I'm one of those kinds of Jews that accepts uncertainty and fights false truths. At least, I try to be. Isn't that what the very word "Israel" means? Aren't we supposed to struggle with God, the ideas of God, the pseudo-Divine proscriptions leveled on us by dogmatist bureaucrats? Aren't we supposed to contend with **each other**?

dbs said...

Chana,

Well, I have a far more complex and interesting theory of you (complementary, of course). In any case, I think that you’re a person who almost always fits solidly in the “None of the Above” category.:)

B. Spinoza said...

>Feel free to post answers! I want to know the truth, regardless of which way it goes.

The answer is 42, but the problem is that you don't understand the question

B. Spinoza said...

>Spinoza: what about rationally religious?

>That would probably fall under religious skeptic.

I don't consider myself a skeptic because a skeptic starts off from the position of doubt, while I like to think that I can know and understand fully. I guess you can call me a gnostic (not to be confused with agnostic) rather than a skeptic

BaconEating AtheistJew said...

I just had an orthodox Jew just IM me and he showed me this video to prove that science knows nothing, that Hawkings believes in God, and therefore the earth could be 6000 years old and evolution could be wrong:

It is in Hebrew with English subtitles:

http://www.shofar.net/products/video/Madanim/madanim128k300x240.wmv

BaconEating AtheistJew said...

OK, I had to go to tiny url:

http://tinyurl.com/bkecu

Conclusion, they lie about what scientists say, present half truths, and then conclude that because science doesn't have all the answers, God must exist.

CyberKitten said...

BEAJ said: they lie about what scientists say, present half truths, and then conclude that because science doesn't have all the answers, God must exist.

The usual then..........? [grin]

The Jewish Freak said...

JA: The last paragraph of your post was the best. All people of all faiths an belief systems should make this choice.

Okee said...

orthoprax-- "Do you really believe that a global flood, ala the story of Noah's Ark, was an actual historical event?"
The example of the Flood, standing in for all miraculous, world-affecting events of the Bible, is something that I do believe in. I believe that everything in the Written Torah happened. It's not so hard to believe when I already believe in an Omnipotent, Omnipresent, Omniscient G-d.

JA--any "answer" takes time, sensitivity, and checking my memory in order to write. I'll do my best!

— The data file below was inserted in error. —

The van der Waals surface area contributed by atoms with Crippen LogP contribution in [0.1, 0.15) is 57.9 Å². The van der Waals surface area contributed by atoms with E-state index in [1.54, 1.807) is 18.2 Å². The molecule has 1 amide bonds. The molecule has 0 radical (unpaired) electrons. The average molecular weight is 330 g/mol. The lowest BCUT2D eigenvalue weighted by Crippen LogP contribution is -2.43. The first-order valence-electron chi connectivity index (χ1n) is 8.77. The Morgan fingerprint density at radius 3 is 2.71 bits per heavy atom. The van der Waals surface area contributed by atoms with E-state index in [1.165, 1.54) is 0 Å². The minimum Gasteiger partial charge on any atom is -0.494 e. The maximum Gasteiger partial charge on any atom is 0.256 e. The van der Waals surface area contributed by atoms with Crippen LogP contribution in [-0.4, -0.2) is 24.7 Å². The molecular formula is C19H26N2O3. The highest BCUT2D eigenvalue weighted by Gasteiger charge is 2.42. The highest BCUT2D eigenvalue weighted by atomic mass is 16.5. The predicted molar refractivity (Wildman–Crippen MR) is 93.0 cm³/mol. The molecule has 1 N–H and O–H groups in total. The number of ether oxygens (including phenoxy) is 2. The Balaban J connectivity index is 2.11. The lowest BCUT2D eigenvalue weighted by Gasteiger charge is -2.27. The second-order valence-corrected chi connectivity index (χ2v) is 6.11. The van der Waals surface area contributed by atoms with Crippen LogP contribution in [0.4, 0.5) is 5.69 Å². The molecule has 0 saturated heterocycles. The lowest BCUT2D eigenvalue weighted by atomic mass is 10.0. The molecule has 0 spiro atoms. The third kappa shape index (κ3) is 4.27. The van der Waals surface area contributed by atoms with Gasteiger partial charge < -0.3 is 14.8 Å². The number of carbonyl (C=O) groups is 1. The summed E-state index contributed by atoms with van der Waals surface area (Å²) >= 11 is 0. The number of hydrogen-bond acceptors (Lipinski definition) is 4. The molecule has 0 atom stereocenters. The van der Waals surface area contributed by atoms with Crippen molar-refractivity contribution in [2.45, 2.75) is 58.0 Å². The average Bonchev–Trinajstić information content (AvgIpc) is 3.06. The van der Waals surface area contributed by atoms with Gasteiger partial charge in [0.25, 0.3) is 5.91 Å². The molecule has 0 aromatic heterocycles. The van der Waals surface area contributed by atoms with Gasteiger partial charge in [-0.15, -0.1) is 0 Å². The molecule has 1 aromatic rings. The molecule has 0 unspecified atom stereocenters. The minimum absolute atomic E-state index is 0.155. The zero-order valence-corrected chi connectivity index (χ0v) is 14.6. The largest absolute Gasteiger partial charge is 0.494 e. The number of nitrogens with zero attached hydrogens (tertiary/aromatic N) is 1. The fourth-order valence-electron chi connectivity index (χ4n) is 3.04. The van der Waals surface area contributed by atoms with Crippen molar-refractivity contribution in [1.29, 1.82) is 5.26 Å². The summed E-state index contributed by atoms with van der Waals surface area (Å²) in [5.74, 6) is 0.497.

Orthoprax said...

Okee,

"It's not so hard to believe when I already believe in an Omnipotent, Omnipresent, Omniscient G-d."

You do this while acknowledging the historical, archeological, geological, etc data that make belief in a global flood extremely untenable from a rational perspective? Essentially, what I'm asking here is, do you believe on faith alone or do you think your belief stands on rational, evidential grounds?

Jack's Shack said...

All too often we see people demanding either/or answers. The world is not black and white.

I don't understand why some people think that you cannot believe and G-d and science.

Not pointing any fingers at anyone here, just commenting.

BaconEating AtheistJew said...

Jack, you can believe in God and science.

In fact 40-50% of scientists believe in God according to stats I've seen.

The problem is that almost half the Americans (45%) for example, will dismiss science because it conflicts with their religious beliefs. And these people are pushing their agenda into science classes for example.

Science and religion can be mutually exclusive as long as you don't call evolution and an ancient universe bunk.

Okee said...

I agree with Jack.
The world is SO gray...

Orthoprax -for further clarification, my personal belief in the Torah, including the case of the flood, is secondary (in the sense that must follow) to my belief in G-d. And that belief arises from scientific, rational, intellectual sources, including life experience and spiritual/emotional sensations. Scientific evidence contradicting a recorded historical even doesn't shake me, because my belief in an Omnipotent G-d allows for variations in His creation. My belief remains fixed even as the "truths" of science fluctuate. Is that clearer?

Orthoprax said...

Okee,

"Is that clearer?"

Not really. From what I see, you use science when it helps your beliefs "and that belief arises from scientific, rational, intellectual sources..." but give it no mind when it contradicts yor beliefs "even as the 'truths' of science fluctuate."

That doesn't strike you as inconsistent?

Okee said...

No, orthoprax. I hate it when there's miscommunication. It's probably my fault in not getting my point across well. I'm not inconsistent in regards to my use of science because science itself is not absolute.